I've pulled back the reigns a little bit.  I'm reflecting, pondering, musing.  I'm trying to figure out where I'm headed with this writing bug that's bitten me.  In the end, what do I really want to do with it?  I'm not sure, and I realize it could be a while 'til I know (and that's just fine with me).

   I am thoroughly convinced that if I simply write for myself through journaling, devotional type pieces and here on my blog, I'll be happy.  I have recognized that I love the physical act and exercise of writing- there's something about putting pen to paper, feeling it glide across the surface and watching words form that is satisfying.  There's also something gratifying about typing on the keyboard.  I have always wanted to play the piano proficiently- I don't, but I think keyboarding helps fill that need.  Like piano playing, I'm pounding on keys and making beautiful music that just happens to come out in letters on a screen rather than notes in a song.  Works for me.

  That being said...

  What am I writing?  I have a goal that I will pursue until I feel the call to do otherwise.  500 words a day in my journal or on my blog.  Where that will lead I do not know, nor do I have to know. It may seem like a small, insignificant goal, but it is a challenge for me as the daily demands of life tend to crowd out any writing time I may desire if I'm not careful. It is enough for now that I am writing, and when it's time for that writing to take on more direction, it will.

   What am I reading?  "On Writing Well; The Classic Guide to Writing Nonfiction" by William Zinsser, and only a few pages into it I am in love with it.  He writes in a way that tells it like it is, and I find I'm reading some of my own thoughts on the pages of his book.  I catch myself laughing out loud at more than a few parts - not that he's writing with so much humor, but he captures human nature so easily that I readily chuckle in agreement.  It's well worth the read- buy it or check it out from your local library as I did.

  I had the opportunity this past weekend to catch up after a very long time- too long- with my brother who lives in Laos, half a world away from Pennsylvania.  He was 17 when I was born; when I was beginning kindergarten, he was donning a uniform and heading off to fight the Vietnam war. Presently he is a writer and has spent the past 23 years over in Asia immersing himself in the continent and the culture in order to better write his manuscript.   It is that same war and the soldier that he was that he writes about now - he is and has been living out the writer's cardinal rule of "Write What You Know" in every sense of the phrase.  His manuscript is now nearing completion and publication, and he is seeing the proverbial light at the end of the tunnel.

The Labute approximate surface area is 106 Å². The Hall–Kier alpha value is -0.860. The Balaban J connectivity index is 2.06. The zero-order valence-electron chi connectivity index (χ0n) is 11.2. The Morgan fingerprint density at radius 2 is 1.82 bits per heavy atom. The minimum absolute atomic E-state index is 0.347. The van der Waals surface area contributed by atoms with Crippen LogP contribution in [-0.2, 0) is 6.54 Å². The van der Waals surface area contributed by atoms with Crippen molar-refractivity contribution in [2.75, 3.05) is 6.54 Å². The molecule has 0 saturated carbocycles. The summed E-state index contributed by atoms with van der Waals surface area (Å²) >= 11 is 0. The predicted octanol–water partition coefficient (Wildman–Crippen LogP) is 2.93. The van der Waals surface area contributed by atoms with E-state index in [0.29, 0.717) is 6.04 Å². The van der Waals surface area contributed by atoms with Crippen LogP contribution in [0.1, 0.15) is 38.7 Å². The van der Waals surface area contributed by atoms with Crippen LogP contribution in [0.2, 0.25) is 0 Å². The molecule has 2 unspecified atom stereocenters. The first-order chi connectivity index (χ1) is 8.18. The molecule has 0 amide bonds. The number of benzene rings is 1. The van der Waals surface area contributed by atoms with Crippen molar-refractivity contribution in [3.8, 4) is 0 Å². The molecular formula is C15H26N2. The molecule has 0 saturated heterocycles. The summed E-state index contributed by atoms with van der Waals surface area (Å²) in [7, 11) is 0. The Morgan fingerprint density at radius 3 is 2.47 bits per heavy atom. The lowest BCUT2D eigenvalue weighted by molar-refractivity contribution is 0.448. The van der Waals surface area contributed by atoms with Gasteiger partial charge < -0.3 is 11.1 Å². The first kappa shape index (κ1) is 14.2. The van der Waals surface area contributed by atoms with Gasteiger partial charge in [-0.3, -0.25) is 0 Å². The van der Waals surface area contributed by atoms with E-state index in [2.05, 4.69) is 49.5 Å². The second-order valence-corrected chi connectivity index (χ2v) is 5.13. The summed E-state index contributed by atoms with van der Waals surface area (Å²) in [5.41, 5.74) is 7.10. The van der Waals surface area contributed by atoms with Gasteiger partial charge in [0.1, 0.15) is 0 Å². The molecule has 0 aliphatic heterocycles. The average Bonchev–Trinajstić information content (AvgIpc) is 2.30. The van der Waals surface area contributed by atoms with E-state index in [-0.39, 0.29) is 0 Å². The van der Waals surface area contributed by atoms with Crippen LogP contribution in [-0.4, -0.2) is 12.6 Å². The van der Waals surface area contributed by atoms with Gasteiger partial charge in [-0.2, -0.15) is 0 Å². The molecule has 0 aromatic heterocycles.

I am in awe of what he's accomplished, and the years he has put his heart and soul into his passion.  He mentioned to me last night that he doesn't think of himself as a writer; just someone with a story to tell.  He told me that the best piece of advice he could give me was that when one is writing, one must have confidence in him/herself to believe that they can do it; they can tell their story, and it's worth telling.  Confidence is key.

Today in Zinsser's book I read, "(When it comes to writing)...a fundamental rule is: be yourself.  No rule, however, is harder to follow.  It requires writers to do two things that by their metabolism are impossible.  They must relax, and they must have confidence."

So there we have it.  An intangible, immeasurable, yet crucial part to any story.  Confidence.  Not grammar, structure, point of view, imagery....of course those things are important and necessary, but your story- my story- won't go anywhere unless we are confident that the world needs to know what we have to share.  I do believe that each of us, somewhere in our life's experience, has been given a story that only we can tell.  Have you ever thought of confidently writing down yours?


  1. Wow! Your brother lives in Laos? Seventeen years older? How many kids in between? So interesting!

  2. Yep - he was 17 and my sister was 13 when I was born. Just the three of parents always told me I kept them young....

  3. So true, good comparison. Confidence is something we have to continually grasp at. :0)


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